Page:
Le Monde's internet edition says supporters of Catalan independence won yesterday's referendum, despite police violence. The authorities in Madrid say there was no referendum.
According to the organisers of yesterday's poll, 90 percent of those who voted were in favour of independence for the north-eastern region centred on Barcelona. Forty-two percent of Catalonia's five million electors are said to have cast a vote in the referendum.
The Spanish government had banned the ballot, and sent police reinforcements to close polling stations and confiscate election materials. Prime Minister Mariano Rajoy yesterday congratulated the security forces for their efforts to protect the state by preventing the vote. Over 100 people were hospitalised following clashes with the police. Eight hundred and forty-four were injured in the course of the day.
Separatist supporters have described the police action as "an international and eternal disgrace," saying that the way is now open to a unilateral declaration of independence for the region.
The Spanish prime minister insists that yesterday's vote has no legal status. He points out that a majority of Catalans did not cast a ballot and says Madrid remains open to discussions within the law.
Gulf deepens between Barcelona and Madrid
Le Figaro's main headline says yesterday's violence has further deepened the gulf separating Madrid from Catalonia.
The right-wing daily says the disputed vote did, indeed, go ahead, but with a dubious level of credibility.
Voting papers were left open, not sealed in envelopes as required by Spanish law; the official registers were ignored with Catalans allowed to vote in any polling station; the ballots were collected in plastic bins bought from a hardware wholesaler, not in transparent, sealed boxes. There was no supervising electoral commission. Many polling stations were staffed by volunteers.
Several anti-independence activists claim that they were allowed vote several times in different polling centres.
Le Figaro feels that the day ended in defeat for both sides.
Madrid was not able to stop the referendum; the Catalan authorities were not able to run the vote properly. A lot of people got hurt.
In the light of the violence, Mariano Rajoy's offer of dialogue is likely to fall on deaf ears. Forty political and trade union groups last night called for a general strike in Catalonia, starting tomorrow, in protest at the heavy-handedness of the Madrid government.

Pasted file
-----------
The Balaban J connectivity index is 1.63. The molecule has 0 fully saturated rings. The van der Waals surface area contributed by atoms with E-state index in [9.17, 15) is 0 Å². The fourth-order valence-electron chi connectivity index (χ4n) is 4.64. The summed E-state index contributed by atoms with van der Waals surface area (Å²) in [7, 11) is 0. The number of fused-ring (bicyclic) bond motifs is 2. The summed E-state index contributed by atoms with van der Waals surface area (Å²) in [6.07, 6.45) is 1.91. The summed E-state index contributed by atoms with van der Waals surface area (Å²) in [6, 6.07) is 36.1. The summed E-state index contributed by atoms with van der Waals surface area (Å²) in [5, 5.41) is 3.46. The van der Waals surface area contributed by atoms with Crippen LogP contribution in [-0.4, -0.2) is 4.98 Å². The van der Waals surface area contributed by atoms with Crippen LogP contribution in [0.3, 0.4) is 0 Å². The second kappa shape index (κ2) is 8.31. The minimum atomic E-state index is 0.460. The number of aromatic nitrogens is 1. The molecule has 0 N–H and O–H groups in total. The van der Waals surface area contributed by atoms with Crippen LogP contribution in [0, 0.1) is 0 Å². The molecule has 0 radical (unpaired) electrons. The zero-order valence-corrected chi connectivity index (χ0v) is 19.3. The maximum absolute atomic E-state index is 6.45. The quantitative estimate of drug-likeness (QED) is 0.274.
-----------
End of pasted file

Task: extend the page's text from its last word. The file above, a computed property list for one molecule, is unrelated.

Spain faces a long period of dissent and division
Left-leaning Libération laments a clash in Catalonia between the baton and the ballot paper, saying a day of extreme repression by the police has left Spain facing a long future of deep division.
Libé also wonders why Europe remained so silent on an issue likely to affect us all, with only the Belgian prime minister, Charles Michel, speaking out to deplore the police violence against un-armed and inoffensive civilian voters.
The Madrid-based national daily El Païs was not exaggerating when it described this as the biggest challenge facing Spain since the death of Franco in 1975.
Marseille murderer just out of police custody
On other pages, Libération reports the tragic news that the man who stabbed two women to death in the southern city of Marseille before himself being killed by security personnel yesterday had been in police custody just hours before the double murder.
The 30-year-old, whose nationality and identity remain unknown, was arrested for shop-lifting and held in custody in Lyon on Saturday. But the police decided to let him go because the charges against him were so slight. He did not have a residence permit. He was well known to the authorities as a petty thief in the area around Lyon.
That information casts serious doubt on the subsequent claim by the Islamic State terrorist organisation that the Marseille attack had been carried out by one of their activists. The investigation continues.